An Unexpected Paradigm Shift

March 5th, 2014 by Bob Longmire Leave a reply »


Talk about a surprise. We had just concluded data collection and were beginning the analysis on Longmire and Company’s latest national co-sponsored study. This one dealt with “the value proposition” and examined how prospective students and parents form their value perceptions and select colleges in the current economy. In the study, we were interested in quantifying the value that students and parents attach to higher education in general and, more specifically, to the colleges they were most seriously considering for Fall 2013.

Based on the rising cost of higher education, the increasing frequency of media reports on the topic, and the discussions of industry insiders, we expected the data to show that a paradigm shift had indeed taken place and that “outcomes” would be revealed as a primary driver of college selection. Not so.

The data revealed that students and parents are selecting colleges in much the same way as they have in the past. They are most concerned about what life will be like when they step on campus on the first day of the first semester. At that point, they are much less concerned about what their life will look like four, five, or six years down the road. In truth, many students enter college having no clue about what to study. And among those who do a sizable percentage will change majors at least once during their time in college. The study revealed that less than one-third of students enrolling in the Fall of 2013 said that the expectation of salary after graduation played an extremely important role in their college selection decision.

So, what do students and parents value most when selecting a college? The study did a deep dive on this. It’s critical to recognize from the outset that the determination of value is highly personal. A commonly held belief founded on much research and testing suggests that people arrive at a perception of value through a mix of three components: the perception of the quality of the product or service, the cost to own it and its return, and the excitement about having and using it. The weight of each component is inherently equal and changed only when put through the blender of the human decision-making process. Taken together, these three components add up to a total value perception. We believe this process of value perception formation and decision-making applies perfectly to higher education.

A thorough analysis of the data from this study (over 7,400 responses were collected nationwide) shows that an overall value perception score has a strong positive correlation to likelihood of enrollment. So does each component by itself. That’s not shocking. What we found most interesting is that the student’s excitement about attending the college is much more strongly correlated to likelihood of enrollment (by a factor of two) than is cost or perceived quality of the institution.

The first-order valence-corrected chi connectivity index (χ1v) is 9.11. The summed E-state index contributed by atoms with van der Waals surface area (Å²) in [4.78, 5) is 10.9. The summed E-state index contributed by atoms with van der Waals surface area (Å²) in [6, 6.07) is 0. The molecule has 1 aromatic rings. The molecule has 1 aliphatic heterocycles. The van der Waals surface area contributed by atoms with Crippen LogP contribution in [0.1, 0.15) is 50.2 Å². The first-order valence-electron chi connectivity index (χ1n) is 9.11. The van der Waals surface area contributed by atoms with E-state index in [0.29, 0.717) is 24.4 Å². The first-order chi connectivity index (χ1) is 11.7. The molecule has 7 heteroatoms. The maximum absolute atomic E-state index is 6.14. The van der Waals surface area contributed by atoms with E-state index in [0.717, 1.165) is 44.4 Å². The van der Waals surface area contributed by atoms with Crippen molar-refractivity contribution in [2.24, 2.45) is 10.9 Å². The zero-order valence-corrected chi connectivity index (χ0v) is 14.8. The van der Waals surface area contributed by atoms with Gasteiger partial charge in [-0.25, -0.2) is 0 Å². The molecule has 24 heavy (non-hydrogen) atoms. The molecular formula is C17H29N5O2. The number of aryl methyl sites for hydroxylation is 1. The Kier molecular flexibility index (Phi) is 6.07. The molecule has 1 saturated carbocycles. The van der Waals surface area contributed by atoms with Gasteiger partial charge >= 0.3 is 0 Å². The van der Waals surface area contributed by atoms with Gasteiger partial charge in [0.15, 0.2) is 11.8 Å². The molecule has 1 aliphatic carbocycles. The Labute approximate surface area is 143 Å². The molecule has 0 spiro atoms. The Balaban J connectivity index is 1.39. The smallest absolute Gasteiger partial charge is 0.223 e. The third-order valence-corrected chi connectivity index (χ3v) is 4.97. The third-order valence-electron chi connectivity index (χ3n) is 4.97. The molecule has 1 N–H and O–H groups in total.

The study found that approximately 70% of parents and students bound for four-year colleges say they would reconsider a college that they initially believed to be too expensive if it could demonstrate greater value. When asked to specify in their own words the added value that would be required to mitigate the additional cost, most suggested added values that had nothing to do with money.

No doubt, the cost of higher education has risen dramatically for more than a decade. It seems logical that colleges would attempt to soften the public and political criticism by more effectively communicating value delivery. Unfortunately, this is not happening. Most importantly, it is not happening in the conversations between colleges and the students they are attempting to recruit. Only about 20% of students and parents recall having any conversation in which the college they were most seriously considering explicitly addressed how the college planned to maximize their time and investment as a student there. Just one-half of students and parents indicated that they were “very confident” that the money they will spend the first year of college will be worth it.

We will address the findings and implications from this national study of value and value perception in upcoming blog posts.

Report-Cover-Value-Proposition-Study_170x170To download “The Value Proposition” report or copies of our previous national co-sponsored studies, click here.

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